On our recent trip I had hoped very much to spot some beaver which are kept locally - although I knew it was unlikely, as they have pretty nocturnal habits and are most easily seen in the late evening. Riding past their home, then, there was sadly no sign of them, but many indications of their industry, like these downed trees with beavery teethmarks!
Some of the trees were positively huge - I'm not sure how long it would have taken them to knaw their way through some of the larger specimens.
Partner Bill has in the past done some veterinary work on this colony (they are prone to a certain kind of fluke I believe). He was called out to post-mortem one which had been found dead. 'Bloody fluke, I suppose' he grumbled as he set off - but no. In this case, the beaver had been knocked on the head by a tree which fell on it after it had bitten its way through the trunk. Very sad, but perhaps that particular animal was better out of the beaver gene pool - it sounded like a prime candidate for the Darwin Awards.
The ponies took no notice of the beaver colony: not so when we later passed a wild boar enclosure on the same estate. Lots of sniffing and snorting from them as they caught a whiff of pig! Unfortunately the undergrowth was so dense we didn't actually see any - although we have many times before - the little stripey babies are enchanting, Daddy a bit less so.
Most people who keep horses are ever on the alert for mice and rats around the feedhouse area. Since our property is bounded on three sides by running water, rats (yuk) have always been in evidence around here - although much less so recently, which I have put down to the efforts of our ratophile terriers, Oddjob and Mabel.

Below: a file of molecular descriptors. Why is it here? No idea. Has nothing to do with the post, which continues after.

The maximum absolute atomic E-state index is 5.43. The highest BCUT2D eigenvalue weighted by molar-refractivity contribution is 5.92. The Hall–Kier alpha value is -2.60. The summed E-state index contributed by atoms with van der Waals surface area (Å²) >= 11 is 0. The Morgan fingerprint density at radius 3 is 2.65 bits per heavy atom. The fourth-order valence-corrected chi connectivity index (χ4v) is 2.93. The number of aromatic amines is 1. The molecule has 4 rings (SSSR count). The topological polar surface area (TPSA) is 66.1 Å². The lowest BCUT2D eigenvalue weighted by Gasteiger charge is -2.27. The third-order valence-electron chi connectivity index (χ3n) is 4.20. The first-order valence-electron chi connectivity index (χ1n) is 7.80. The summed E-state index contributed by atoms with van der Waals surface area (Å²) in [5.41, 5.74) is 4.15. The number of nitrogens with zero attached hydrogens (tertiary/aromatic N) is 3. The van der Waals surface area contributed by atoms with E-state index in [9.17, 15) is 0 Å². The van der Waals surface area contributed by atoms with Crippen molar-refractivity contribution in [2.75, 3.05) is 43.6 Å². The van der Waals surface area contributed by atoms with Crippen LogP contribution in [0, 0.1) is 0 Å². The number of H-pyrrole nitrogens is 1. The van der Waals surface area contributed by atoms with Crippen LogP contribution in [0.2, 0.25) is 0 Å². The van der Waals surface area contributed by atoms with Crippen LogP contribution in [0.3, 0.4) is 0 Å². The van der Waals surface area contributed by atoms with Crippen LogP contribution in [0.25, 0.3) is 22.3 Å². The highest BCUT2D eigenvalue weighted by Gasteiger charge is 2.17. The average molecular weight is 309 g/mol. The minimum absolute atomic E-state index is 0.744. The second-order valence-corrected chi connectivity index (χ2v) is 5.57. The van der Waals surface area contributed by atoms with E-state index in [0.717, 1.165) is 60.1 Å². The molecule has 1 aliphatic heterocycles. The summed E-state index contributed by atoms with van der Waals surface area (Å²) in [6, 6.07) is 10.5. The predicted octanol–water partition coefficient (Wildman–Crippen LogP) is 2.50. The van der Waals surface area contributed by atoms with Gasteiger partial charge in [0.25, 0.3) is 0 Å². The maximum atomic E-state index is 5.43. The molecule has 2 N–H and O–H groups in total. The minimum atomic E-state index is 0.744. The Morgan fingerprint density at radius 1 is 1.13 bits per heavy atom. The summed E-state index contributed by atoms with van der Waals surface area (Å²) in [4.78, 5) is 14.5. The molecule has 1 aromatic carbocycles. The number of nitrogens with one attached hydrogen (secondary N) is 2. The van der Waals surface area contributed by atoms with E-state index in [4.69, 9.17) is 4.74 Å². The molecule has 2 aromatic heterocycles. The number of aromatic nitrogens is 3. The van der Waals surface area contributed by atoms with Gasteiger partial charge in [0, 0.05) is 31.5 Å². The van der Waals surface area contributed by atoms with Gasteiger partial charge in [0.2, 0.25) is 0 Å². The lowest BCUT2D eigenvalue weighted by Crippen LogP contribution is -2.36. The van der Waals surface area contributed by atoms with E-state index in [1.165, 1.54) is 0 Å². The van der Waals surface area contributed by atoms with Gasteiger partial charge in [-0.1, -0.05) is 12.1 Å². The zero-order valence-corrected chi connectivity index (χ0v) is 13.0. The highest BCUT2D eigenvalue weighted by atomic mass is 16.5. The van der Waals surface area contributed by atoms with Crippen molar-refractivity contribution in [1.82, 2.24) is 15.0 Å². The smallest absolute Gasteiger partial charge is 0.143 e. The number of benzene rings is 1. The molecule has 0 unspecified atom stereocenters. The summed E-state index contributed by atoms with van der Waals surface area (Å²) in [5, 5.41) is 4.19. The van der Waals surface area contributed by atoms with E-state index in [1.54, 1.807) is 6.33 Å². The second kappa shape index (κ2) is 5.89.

Although all our grain, feed etc is kept safely in an old chest freezer in our feedhouse, every so often you hear a scurrying when opening the feedhouse door, with some rat or mouse chancing their luck. My strategy is always to send the terriers in first, and let them deal with it, which they do extremely efficiently and quickly.
Hearing a tell-tale patter one morning, I sent the 'girls' in. Suddenly all hell broke loose, with yelping, yapping, and crashing going on. That didn't sound like a rat or mouse! Terrified that they might have cornered a cat which had sneaked in overnight, I rushed in to call off the dogs - to find them in the process of despatching a young male mink.
Mink are a huge problem in the rivers in this area, as in many others in the UK. They are not native - they are from North America and were brought over and bred for the fur trade. Many subsequently escaped (or were set free by well-meaning animal rights protesters).
Whilst I'm happy that the fur farms no longer function, the ones which have escaped (and bred) have murdered everything within sight of British rivers - fish, birds, voles and many other species.
Many landowners and farmers are attempting to control the population via mink rafts on rivers, which have a clay bottom where you can track mink visits - they are then trapped and humanely destroyed. We, too, are part of this scheme - needless to say, our mink rafts have never seen so much as a pawprint. Obviously this young fellow preferred the easy pickings around the feedhouse - perhaps it was him who was responsible for the recent lack of rodents around the place?
The terriers survived their experience without so much as a scratch - a miracle really, as mink are extremely aggressive when cornered and have very sharp teeth. The dogs' only complaint is that there isn't a mink in there every morning when they rush in excitedly, ready for a thrilling battle.